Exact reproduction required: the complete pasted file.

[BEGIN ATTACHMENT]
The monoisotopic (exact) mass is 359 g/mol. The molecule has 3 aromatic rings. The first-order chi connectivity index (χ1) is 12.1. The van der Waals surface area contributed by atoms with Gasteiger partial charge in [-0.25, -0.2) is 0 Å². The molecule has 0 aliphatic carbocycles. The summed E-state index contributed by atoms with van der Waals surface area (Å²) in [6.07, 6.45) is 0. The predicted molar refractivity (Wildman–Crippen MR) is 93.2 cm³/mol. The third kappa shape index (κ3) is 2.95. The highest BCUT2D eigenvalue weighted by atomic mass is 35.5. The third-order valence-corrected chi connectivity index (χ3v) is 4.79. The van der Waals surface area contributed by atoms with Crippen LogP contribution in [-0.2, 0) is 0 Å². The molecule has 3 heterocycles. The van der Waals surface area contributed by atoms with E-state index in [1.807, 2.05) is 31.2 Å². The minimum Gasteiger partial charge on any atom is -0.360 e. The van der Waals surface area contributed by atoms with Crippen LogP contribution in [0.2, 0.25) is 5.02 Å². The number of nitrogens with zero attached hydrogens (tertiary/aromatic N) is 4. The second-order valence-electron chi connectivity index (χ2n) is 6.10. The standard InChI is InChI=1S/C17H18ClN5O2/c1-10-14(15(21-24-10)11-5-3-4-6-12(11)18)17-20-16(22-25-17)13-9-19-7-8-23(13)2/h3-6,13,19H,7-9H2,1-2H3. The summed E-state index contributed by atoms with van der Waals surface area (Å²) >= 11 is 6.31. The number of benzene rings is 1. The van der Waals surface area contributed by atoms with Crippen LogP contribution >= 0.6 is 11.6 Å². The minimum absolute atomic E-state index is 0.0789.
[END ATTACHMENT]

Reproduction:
The monoisotopic (exact) mass is 359 g/mol. The molecule has 3 aromatic rings. The first-order chi connectivity index (χ1) is 12.1. The van der Waals surface area contributed by atoms with Gasteiger partial charge in [-0.25, -0.2) is 0 Å². The molecule has 0 aliphatic carbocycles. The summed E-state index contributed by atoms with van der Waals surface area (Å²) in [6.07, 6.45) is 0. The predicted molar refractivity (Wildman–Crippen MR) is 93.2 cm³/mol. The third kappa shape index (κ3) is 2.95. The highest BCUT2D eigenvalue weighted by atomic mass is 35.5. The third-order valence-corrected chi connectivity index (χ3v) is 4.79. The van der Waals surface area contributed by atoms with Crippen LogP contribution in [-0.2, 0) is 0 Å². The molecule has 3 heterocycles. The van der Waals surface area contributed by atoms with E-state index in [1.807, 2.05) is 31.2 Å². The minimum Gasteiger partial charge on any atom is -0.360 e. The van der Waals surface area contributed by atoms with Crippen LogP contribution in [0.2, 0.25) is 5.02 Å². The number of nitrogens with zero attached hydrogens (tertiary/aromatic N) is 4. The second-order valence-electron chi connectivity index (χ2n) is 6.10. The standard InChI is InChI=1S/C17H18ClN5O2/c1-10-14(15(21-24-10)11-5-3-4-6-12(11)18)17-20-16(22-25-17)13-9-19-7-8-23(13)2/h3-6,13,19H,7-9H2,1-2H3. The summed E-state index contributed by atoms with van der Waals surface area (Å²) >= 11 is 6.31. The number of benzene rings is 1. The van der Waals surface area contributed by atoms with Crippen LogP contribution >= 0.6 is 11.6 Å². The minimum absolute atomic E-state index is 0.0789.